I’ve had a front-row seat to massive changes in K-12 education under reforms ushered in by Race to the Top — an overhaul being tracked closely well beyond the state’s borders. But the national interest and import doesn’t end with changes stemming from the $500 million federal award. Tennessee is home to some of the nation’s premier education researchers, making its classrooms laboratories for new ideas about pre-K, school turnaround, and literacy instruction, just to name a few. And at the legislature, more lobbyists are devoted to education than to most any other cause. A lot of eyes are on Tennessee schools.

3. The education community is not as divided as it looks.

During the course of just a few years, I watched state lawmakers change their positions on accountability and school vouchers. I witnessed “anti-charter” activists praise charter leaders for their work. I chronicled task force meetings where state leaders who were committed to standardized testing found middle ground with classroom educators concerned that it’s gone too far. In short, a lot of people listened to each other and changed their minds. Watching such consensus-building reminded me that, while there are no simple debates about education, there is a widespread commitment to making it better.

4. Money matters.

Even when stories don’t seem to be about money, they usually are. How much money is being spent on testing, teacher salaries, school discipline reform? How much should be available for wraparound services? Why do some schools have more money than others? Is there enough to go around? Tennessee leaders have steadily upped public education spending, but the state still invests less than most other states, and the disparities among districts are gaping. That’s why more than a handful of school districts are battling with the state in court. Conversations about money are inextricable from conversations about improving schools.

5. Race is a significant education issue, but few leaders are willing to have that conversation.

More than 60 years after Brown v. Board of Education, Tennessee’s schools are largely racially segregated. Yet most policymakers tread lightly, if ever, into conversations about achieving real racial integration. And in many cases — such as a 2011 law enabling mostly white suburban Shelby County towns to secede from the mostly black Memphis district — they’ve actually gone backwards. Then there’s the achievement data. The annual release of test scores unleashes a flurry of conversation around the racial achievement gap. But the other 11 months of the year, I heard little about whether state and local policies are closing those gaps — or contributing to them — or the historical reasons why the gaps exist in the first place. To be sure, state leadership is trying to address some of Tennessee’s shortcomings. For example, the State Department of Education has launched modestly funded initiatives to recruit more teachers of color. But often, race and racism are the elephants in the room.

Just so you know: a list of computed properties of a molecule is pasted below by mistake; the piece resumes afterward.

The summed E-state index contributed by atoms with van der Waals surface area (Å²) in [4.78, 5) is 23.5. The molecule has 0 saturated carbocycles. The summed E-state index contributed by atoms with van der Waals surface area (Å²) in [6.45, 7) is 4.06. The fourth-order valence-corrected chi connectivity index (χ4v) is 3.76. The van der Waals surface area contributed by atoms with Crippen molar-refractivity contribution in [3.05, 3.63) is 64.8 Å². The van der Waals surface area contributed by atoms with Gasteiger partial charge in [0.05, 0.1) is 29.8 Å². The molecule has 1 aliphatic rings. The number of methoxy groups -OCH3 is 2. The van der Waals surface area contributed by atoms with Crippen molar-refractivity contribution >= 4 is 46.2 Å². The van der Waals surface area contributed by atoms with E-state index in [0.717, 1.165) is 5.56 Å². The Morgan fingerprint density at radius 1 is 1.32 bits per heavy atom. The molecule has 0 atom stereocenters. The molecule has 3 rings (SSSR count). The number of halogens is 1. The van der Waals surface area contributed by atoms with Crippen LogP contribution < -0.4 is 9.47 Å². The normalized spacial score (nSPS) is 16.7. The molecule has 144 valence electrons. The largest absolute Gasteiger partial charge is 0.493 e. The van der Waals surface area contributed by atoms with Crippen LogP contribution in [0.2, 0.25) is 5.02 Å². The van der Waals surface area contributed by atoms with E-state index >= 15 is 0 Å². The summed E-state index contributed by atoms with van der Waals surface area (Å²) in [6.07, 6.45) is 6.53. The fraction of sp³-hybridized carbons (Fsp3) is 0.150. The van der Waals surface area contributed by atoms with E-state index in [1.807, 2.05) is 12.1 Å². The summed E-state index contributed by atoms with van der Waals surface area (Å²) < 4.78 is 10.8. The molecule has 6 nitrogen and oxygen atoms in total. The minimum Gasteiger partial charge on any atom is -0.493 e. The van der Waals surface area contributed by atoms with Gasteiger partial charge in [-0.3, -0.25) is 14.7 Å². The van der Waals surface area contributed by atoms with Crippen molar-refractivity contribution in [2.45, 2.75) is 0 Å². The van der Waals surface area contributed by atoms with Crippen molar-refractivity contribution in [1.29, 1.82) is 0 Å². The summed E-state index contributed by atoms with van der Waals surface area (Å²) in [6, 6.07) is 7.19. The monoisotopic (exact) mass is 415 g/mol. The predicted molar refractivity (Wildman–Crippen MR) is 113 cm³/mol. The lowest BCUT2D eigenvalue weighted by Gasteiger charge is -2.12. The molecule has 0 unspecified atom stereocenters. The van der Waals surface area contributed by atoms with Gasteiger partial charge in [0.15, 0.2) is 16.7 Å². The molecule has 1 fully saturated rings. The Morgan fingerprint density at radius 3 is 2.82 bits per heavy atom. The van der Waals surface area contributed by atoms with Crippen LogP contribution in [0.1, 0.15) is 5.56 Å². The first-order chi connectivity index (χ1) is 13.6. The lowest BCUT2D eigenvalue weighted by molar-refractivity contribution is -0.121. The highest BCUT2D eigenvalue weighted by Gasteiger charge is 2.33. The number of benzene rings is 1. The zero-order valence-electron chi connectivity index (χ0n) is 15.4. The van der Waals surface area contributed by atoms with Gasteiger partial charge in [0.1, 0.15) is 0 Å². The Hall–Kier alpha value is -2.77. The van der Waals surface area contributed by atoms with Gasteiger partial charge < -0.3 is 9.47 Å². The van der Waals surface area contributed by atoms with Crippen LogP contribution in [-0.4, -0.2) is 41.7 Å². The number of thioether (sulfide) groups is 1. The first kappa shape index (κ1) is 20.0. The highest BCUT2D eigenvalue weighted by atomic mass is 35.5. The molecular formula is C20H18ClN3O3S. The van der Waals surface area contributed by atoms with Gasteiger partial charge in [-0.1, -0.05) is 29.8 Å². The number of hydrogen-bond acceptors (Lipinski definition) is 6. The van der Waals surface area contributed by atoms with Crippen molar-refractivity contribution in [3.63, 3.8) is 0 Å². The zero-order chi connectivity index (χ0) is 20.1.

6. Still, there’s lots to celebrate.

If there were unlimited hours in the day, I could have written thousands of stories about what’s going right in public education. Every day, I received story ideas about collaborations with NASA in Oak Ridge, high school trips to Europe from Memphis, gourmet school lunches in Tullahoma, and learning partnerships with the Nashville Zoo. Even in schools with the steepest challenges, they were stories that inspire happiness and hope. They certainly inspired me.

Grace Tatter graduated from public schools in Winston-Salem, N.C., and received her bachelor’s degree in history from the University of North Carolina. She’s now pursuing a master’s degree in specialized studies at the Harvard Graduate School of Education.

First Person

I’m a Houston geography teacher. This is my plan for our first day back — as soon as it arrives

PHOTO: Creative Commons / Texas Military Department